Have You Ever Stood Up for Someone Else?

Have You Ever Stood Up for Someone Else?

Have Your Children?

Child on Swingset

Photo Credit: Biscarotte

“You know, we don’t let our children play with them.”

My neighbor was trying to warn me about her next-door-neighbor’s children. I stopped her with, “We let our children choose their own friends.” I liked the boy she was talking about, who was our son’s age. He was sweet. He seemed needy, as the child of a family who moves often does. I had no idea what family troubles drove them. But, whatever they were, my neighbor thought the boy a bad influence and wouldn’t let her children hang out with him.

While I appreciated her concern and did not resent the warning, I thought it important that children learn to judge character. I trusted my son’s instincts. Several months later, I noticed he wasn’t playing with the boy anymore.

“You’re not friends, any more?”

“No. He was mean to me.”

“You know, you’re probably his only friend.”

“Yeah. I know. You’d think he wouldn’t be mean to me.”

The family moved again a few months later.

Carol Covin, Granny-Guru, Author, “Who Gets to Name Grandma? The Wisdom of Mothers and Grandmothers” http://newgrandmas.com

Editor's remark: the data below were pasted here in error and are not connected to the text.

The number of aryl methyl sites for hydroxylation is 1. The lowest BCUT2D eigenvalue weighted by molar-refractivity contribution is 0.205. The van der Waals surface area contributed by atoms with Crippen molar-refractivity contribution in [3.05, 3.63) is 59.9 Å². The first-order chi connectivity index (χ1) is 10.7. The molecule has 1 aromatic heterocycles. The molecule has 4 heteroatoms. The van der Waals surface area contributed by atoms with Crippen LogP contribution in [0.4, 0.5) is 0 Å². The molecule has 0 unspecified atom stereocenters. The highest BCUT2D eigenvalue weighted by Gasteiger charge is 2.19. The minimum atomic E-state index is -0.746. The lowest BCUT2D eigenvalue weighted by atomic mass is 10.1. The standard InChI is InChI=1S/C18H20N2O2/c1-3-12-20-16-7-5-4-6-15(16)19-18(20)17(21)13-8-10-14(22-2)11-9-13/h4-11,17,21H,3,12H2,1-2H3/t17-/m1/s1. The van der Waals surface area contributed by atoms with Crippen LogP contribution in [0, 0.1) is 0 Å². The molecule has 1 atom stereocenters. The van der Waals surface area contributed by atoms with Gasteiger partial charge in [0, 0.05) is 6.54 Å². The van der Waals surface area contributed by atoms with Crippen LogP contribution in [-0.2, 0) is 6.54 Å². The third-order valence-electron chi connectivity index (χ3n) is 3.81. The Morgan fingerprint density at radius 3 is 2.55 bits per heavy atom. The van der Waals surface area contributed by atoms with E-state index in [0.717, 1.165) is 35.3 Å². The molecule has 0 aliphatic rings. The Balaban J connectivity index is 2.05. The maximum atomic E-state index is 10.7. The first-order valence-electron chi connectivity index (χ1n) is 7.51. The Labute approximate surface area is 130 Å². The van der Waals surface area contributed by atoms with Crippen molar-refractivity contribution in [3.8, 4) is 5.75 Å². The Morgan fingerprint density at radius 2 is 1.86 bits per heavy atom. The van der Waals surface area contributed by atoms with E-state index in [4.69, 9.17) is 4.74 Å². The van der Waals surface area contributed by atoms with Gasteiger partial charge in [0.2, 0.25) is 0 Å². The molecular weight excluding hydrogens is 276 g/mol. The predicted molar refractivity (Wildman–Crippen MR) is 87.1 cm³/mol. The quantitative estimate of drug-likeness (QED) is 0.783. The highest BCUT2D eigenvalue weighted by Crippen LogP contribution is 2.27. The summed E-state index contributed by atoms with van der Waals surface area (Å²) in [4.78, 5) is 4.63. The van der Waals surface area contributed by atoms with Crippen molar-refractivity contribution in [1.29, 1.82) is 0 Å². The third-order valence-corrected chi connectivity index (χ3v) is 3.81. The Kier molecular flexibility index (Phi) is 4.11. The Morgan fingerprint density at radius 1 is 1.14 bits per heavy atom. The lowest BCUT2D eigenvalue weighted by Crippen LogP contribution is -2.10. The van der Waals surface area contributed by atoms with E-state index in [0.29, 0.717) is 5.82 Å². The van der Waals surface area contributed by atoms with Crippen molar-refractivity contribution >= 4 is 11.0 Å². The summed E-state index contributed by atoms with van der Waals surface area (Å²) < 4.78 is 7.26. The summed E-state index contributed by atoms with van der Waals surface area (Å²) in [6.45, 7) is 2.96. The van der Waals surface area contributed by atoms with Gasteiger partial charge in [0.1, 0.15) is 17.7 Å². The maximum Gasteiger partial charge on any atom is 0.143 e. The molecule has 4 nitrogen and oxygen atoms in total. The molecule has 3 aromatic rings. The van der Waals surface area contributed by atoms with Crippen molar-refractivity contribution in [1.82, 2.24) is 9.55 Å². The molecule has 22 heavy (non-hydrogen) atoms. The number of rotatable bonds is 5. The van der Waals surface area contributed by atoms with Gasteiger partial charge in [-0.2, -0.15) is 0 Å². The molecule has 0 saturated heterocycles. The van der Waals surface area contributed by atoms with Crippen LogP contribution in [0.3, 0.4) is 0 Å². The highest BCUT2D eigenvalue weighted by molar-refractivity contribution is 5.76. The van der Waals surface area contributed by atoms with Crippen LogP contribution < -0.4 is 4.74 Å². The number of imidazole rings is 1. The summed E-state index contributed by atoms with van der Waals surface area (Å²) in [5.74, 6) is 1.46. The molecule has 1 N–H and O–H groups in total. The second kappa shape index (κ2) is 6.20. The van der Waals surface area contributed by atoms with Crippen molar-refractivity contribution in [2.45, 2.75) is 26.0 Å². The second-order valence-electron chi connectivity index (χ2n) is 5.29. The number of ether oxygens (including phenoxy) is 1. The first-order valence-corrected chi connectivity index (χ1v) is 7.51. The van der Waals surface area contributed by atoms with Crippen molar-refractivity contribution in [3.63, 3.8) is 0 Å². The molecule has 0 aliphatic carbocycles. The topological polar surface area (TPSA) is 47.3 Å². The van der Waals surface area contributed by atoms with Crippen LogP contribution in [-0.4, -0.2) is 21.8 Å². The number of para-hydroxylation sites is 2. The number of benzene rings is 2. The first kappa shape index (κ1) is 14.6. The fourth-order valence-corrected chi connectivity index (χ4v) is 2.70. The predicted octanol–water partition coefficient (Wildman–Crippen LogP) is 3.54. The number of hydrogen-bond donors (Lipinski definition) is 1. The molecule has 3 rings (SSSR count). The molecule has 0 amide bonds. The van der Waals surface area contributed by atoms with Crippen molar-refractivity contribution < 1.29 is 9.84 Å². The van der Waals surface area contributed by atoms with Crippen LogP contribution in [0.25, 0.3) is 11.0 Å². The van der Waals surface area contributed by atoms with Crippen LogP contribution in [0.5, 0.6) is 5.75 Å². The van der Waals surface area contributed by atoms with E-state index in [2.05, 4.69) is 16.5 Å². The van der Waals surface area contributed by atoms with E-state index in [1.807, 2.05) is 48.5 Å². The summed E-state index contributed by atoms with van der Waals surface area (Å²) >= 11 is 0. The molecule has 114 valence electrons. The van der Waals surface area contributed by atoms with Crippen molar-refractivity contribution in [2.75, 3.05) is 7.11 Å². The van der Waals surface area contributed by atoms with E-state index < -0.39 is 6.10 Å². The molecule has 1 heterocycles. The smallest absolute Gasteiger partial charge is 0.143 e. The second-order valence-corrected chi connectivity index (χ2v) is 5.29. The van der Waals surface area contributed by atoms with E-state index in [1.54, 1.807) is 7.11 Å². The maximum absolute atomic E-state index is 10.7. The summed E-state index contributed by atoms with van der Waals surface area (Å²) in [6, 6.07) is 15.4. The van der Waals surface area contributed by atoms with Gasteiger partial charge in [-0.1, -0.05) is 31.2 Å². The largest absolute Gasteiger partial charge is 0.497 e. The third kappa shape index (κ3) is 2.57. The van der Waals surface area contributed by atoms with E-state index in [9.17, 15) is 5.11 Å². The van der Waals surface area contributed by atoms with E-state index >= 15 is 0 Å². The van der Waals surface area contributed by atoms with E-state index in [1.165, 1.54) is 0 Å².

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Comments (7 )

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  1. JeriWB says:

    In the classroom, I made a point to stand up for students who typically tend to get picked on. Many teachers don't do that, and I always felt that was real shame.

  2. carolcovin says:

    Sometimes teachers are the only ones standing up for kids. I'm glad you were a role model that way.

  3. We have special needs kids in our family (my sister in law's kids). My wife spent a year or so as a school bus driver and would make it a point that the special needs kids on the bus were left alone.

  4. Susan Cooper says:

    I been their and seen that as a teacher. Kids like that often pushed others away because they were afraid of rejection and disappointment. So it was easy to be unsociable and unapproachable. It took serious effort to get them to let down their guard. 🙂

  5. carolcovin says:

    Special needs kids could certainly be targets. It's good to know they are sometimes lucky enough to have angels watching out for them.

  6. Mary says:

    What a great question & interesting story. I would let my own kids choose their friends, too & trust their judgment:)